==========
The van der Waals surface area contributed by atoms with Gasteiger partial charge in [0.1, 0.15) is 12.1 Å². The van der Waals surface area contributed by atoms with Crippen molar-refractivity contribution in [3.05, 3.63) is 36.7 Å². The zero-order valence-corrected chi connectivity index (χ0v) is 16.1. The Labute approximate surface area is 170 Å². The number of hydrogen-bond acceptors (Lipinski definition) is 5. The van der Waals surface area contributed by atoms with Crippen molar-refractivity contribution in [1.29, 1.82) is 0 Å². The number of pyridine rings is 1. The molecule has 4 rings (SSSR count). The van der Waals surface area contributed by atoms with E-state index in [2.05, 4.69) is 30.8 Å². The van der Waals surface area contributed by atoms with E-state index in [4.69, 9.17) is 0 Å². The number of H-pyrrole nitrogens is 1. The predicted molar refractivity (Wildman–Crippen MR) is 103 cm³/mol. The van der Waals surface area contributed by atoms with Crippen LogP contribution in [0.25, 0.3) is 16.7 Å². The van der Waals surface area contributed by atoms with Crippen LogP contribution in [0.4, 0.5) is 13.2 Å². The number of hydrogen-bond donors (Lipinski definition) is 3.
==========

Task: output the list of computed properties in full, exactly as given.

The van der Waals surface area contributed by atoms with Gasteiger partial charge in [0.1, 0.15) is 12.1 Å². The van der Waals surface area contributed by atoms with Crippen molar-refractivity contribution in [3.05, 3.63) is 36.7 Å². The zero-order valence-corrected chi connectivity index (χ0v) is 16.1. The Labute approximate surface area is 170 Å². The number of hydrogen-bond acceptors (Lipinski definition) is 5. The van der Waals surface area contributed by atoms with Crippen molar-refractivity contribution in [1.29, 1.82) is 0 Å². The number of pyridine rings is 1. The molecule has 4 rings (SSSR count). The van der Waals surface area contributed by atoms with E-state index in [2.05, 4.69) is 30.8 Å². The van der Waals surface area contributed by atoms with E-state index in [4.69, 9.17) is 0 Å². The number of H-pyrrole nitrogens is 1. The predicted molar refractivity (Wildman–Crippen MR) is 103 cm³/mol. The van der Waals surface area contributed by atoms with Crippen LogP contribution in [0.25, 0.3) is 16.7 Å². The van der Waals surface area contributed by atoms with Crippen LogP contribution in [0.4, 0.5) is 13.2 Å². The number of hydrogen-bond donors (Lipinski definition) is 3.